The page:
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Does Speeding Still Kill?

By Brian Kumnick | Last updated on

The Debate On Speed Limits and Enforcement Continues.

Fourteen years after states were allowed to begin increasing their highway speed limits from 55 MPH, debate continues about what, if anything, should be done to curb the number of speeding-related traffic fatalities. An academic study and an advocacy group's report out this week highlight some advocates' concerns.

A study by researchers at the University of Illinois, Chicago, to be published in the American Journal of Public Health, has found that since the 1995 repeal of federally-mandated 55 MPH speed limits, there has been "a 3.2% increase in road fatalities attributable to the raised speed limits on all road types in the United States." Rural and urban interstates have seen particularly large increases in fatalities, at 9.1% and 4.0% respectively. The researchers recommend a return to nationwide 55 MPH speed limits in order to save lives.

Also lobbying for increased traffic enforcement is New York City group Transportation Alternatives, which just issued a report entitled "Executive Order: A Mayoral Strategy for Traffic Safety."
Transportation Alternatives says that, while New York tries to remain at the forefront of traffic safety, it has a long way to go to properly deter dangerous driving behavior. Chief among the complaints: a basic lack of enforcement of speed limits. The report claims that daily speeding in New York City would earn you a ticket just once every 35 years.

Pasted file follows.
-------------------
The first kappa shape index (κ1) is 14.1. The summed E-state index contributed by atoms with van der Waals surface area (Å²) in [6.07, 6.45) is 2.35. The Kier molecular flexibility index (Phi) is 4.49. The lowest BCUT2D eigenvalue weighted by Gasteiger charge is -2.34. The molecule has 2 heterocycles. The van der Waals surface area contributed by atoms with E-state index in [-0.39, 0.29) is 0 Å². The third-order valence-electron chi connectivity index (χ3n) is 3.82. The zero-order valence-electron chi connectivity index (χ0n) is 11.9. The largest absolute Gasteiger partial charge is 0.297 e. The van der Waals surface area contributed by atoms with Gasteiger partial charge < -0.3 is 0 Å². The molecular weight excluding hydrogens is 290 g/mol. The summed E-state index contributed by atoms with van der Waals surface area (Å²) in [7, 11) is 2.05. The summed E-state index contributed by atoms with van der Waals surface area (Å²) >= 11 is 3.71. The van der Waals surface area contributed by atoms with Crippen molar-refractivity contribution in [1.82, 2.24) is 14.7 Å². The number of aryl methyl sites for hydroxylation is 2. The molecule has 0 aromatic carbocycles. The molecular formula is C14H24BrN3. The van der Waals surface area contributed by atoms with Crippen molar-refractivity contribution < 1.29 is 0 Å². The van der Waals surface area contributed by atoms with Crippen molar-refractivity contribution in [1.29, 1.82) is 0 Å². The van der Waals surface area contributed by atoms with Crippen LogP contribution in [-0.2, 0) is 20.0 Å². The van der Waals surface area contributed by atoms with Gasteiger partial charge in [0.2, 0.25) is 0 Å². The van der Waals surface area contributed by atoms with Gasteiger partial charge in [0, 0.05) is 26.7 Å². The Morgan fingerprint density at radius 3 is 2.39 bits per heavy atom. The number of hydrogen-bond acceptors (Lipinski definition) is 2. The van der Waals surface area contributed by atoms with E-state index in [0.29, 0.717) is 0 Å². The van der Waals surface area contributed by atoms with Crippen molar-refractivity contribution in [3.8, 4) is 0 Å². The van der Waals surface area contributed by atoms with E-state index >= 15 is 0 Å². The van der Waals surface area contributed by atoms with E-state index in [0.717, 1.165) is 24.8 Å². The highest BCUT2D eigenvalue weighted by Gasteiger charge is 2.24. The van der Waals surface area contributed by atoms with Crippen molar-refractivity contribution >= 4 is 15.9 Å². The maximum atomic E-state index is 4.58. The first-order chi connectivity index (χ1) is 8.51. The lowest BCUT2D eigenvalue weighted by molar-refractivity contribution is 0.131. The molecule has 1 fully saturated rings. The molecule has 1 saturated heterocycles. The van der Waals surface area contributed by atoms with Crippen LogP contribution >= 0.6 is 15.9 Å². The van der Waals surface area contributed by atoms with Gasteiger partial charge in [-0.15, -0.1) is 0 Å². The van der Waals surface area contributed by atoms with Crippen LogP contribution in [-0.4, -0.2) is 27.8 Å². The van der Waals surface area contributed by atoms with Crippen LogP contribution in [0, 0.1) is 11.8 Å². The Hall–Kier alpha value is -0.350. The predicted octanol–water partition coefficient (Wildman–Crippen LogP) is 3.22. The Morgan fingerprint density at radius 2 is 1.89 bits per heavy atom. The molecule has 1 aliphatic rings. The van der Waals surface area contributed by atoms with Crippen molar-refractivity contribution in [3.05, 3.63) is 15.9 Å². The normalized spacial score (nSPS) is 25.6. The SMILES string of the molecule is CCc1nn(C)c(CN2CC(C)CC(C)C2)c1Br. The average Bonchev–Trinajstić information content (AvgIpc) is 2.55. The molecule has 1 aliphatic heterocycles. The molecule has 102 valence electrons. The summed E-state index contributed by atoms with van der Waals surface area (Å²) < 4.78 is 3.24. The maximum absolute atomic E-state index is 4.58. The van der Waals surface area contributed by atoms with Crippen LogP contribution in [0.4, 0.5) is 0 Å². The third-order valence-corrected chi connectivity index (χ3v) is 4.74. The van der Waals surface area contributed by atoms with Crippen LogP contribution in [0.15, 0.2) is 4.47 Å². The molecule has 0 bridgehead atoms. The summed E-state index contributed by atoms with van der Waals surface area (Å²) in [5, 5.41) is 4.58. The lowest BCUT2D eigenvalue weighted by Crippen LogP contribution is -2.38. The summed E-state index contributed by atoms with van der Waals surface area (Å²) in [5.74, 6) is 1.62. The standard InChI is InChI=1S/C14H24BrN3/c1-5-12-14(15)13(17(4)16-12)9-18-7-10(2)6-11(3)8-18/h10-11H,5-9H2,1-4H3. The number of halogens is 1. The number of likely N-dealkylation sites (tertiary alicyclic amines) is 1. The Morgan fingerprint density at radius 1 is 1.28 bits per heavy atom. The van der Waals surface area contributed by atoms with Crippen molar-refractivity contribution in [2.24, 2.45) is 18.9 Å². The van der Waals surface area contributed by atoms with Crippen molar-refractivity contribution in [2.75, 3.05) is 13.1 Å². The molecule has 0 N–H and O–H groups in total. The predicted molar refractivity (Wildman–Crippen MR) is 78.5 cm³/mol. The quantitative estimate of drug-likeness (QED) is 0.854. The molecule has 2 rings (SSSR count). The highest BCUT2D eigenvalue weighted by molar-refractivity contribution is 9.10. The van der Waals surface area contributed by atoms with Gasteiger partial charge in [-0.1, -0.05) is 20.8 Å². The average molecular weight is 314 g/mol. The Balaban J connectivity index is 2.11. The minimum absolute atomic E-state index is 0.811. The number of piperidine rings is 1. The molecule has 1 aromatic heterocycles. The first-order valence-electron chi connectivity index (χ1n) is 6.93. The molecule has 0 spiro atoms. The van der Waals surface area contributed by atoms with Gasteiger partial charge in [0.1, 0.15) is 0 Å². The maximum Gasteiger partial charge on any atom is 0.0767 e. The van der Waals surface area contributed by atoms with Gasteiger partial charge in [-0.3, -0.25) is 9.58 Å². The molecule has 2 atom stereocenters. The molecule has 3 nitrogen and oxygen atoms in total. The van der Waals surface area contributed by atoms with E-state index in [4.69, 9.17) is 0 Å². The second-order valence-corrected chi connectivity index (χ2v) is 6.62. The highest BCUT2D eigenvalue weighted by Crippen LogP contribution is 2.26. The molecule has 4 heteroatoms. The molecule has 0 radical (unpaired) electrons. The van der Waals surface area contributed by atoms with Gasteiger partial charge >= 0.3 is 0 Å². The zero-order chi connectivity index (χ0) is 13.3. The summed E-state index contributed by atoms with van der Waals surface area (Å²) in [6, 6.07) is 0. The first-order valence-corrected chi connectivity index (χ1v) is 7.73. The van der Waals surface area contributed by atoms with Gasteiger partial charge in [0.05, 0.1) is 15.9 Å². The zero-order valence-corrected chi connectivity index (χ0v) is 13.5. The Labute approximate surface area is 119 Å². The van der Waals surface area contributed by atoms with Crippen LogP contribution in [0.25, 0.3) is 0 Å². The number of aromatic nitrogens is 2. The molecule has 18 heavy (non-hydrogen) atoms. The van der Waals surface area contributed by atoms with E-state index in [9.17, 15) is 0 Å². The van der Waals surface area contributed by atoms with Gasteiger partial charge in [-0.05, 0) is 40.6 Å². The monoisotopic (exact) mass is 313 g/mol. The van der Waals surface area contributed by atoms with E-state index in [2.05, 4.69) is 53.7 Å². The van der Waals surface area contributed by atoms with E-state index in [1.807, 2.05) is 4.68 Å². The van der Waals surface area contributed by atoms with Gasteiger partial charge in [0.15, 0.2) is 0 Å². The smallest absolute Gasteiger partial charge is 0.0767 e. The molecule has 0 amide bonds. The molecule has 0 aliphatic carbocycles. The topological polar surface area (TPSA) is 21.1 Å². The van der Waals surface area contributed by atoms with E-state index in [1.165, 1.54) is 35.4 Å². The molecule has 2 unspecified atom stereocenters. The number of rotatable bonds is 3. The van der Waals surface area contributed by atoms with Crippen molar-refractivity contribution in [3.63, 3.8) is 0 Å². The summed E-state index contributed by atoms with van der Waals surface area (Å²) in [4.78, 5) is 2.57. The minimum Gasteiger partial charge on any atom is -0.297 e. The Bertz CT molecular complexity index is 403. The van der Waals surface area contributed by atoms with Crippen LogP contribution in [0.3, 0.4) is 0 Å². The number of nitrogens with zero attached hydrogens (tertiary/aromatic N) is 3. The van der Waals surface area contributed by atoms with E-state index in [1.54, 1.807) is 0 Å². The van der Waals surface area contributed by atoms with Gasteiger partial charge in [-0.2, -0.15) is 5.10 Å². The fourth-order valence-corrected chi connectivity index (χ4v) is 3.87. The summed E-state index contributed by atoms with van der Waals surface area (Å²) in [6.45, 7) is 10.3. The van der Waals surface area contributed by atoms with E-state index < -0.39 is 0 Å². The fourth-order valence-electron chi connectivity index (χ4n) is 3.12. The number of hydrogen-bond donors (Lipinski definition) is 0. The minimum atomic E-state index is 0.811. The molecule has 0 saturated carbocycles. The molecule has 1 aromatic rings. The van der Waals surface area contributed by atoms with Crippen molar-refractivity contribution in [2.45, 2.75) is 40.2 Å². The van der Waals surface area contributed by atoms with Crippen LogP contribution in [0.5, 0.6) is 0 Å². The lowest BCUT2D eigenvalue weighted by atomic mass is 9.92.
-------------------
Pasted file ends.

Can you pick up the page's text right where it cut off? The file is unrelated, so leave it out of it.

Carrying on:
The Transportation Alternatives report calls for a comprehensive bureaucratic rearrangement to eliminate the gaps and loopholes that it claims hamper efforts to reduce road fatalities. It also suggests more diligent traffic enforcement, including the implementation of a speed-camera program.

Not everyone accepts this logic at face value, though. Reaction to the University of Illinois study, for instance, includes claims that the study actually showed that states that raised speed limits from 55 to 65 MPH showed a decline in fatalities. And New York officials told the New York Times that traffic-related fatalities there are at their lowest levels ever. Whether there is room for improvement in either case, and whether increased enforcement -- ever-unpopular with the public -- will bring sufficient benefits, appears to remain an open question, ensuring that the speed debate is not going away any time soon.

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